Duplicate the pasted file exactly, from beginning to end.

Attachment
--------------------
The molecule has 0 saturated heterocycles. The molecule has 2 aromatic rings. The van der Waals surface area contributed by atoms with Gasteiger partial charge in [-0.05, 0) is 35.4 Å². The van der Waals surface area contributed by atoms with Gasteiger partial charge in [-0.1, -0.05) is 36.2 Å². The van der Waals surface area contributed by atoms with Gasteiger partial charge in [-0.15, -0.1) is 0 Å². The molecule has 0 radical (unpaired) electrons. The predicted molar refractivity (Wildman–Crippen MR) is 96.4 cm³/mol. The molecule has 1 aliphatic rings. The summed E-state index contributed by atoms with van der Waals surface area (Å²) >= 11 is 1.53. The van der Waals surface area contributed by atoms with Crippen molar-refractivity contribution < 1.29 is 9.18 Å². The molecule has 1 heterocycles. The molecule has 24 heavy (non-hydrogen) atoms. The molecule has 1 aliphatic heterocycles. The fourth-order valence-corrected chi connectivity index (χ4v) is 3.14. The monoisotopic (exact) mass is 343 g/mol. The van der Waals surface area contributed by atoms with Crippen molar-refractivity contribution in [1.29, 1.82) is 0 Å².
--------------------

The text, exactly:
The molecule has 0 saturated heterocycles. The molecule has 2 aromatic rings. The van der Waals surface area contributed by atoms with Gasteiger partial charge in [-0.05, 0) is 35.4 Å². The van der Waals surface area contributed by atoms with Gasteiger partial charge in [-0.1, -0.05) is 36.2 Å². The van der Waals surface area contributed by atoms with Gasteiger partial charge in [-0.15, -0.1) is 0 Å². The molecule has 0 radical (unpaired) electrons. The predicted molar refractivity (Wildman–Crippen MR) is 96.4 cm³/mol. The molecule has 1 aliphatic rings. The summed E-state index contributed by atoms with van der Waals surface area (Å²) >= 11 is 1.53. The van der Waals surface area contributed by atoms with Crippen molar-refractivity contribution < 1.29 is 9.18 Å². The molecule has 1 heterocycles. The molecule has 24 heavy (non-hydrogen) atoms. The molecule has 1 aliphatic heterocycles. The fourth-order valence-corrected chi connectivity index (χ4v) is 3.14. The monoisotopic (exact) mass is 343 g/mol. The van der Waals surface area contributed by atoms with Crippen molar-refractivity contribution in [1.29, 1.82) is 0 Å².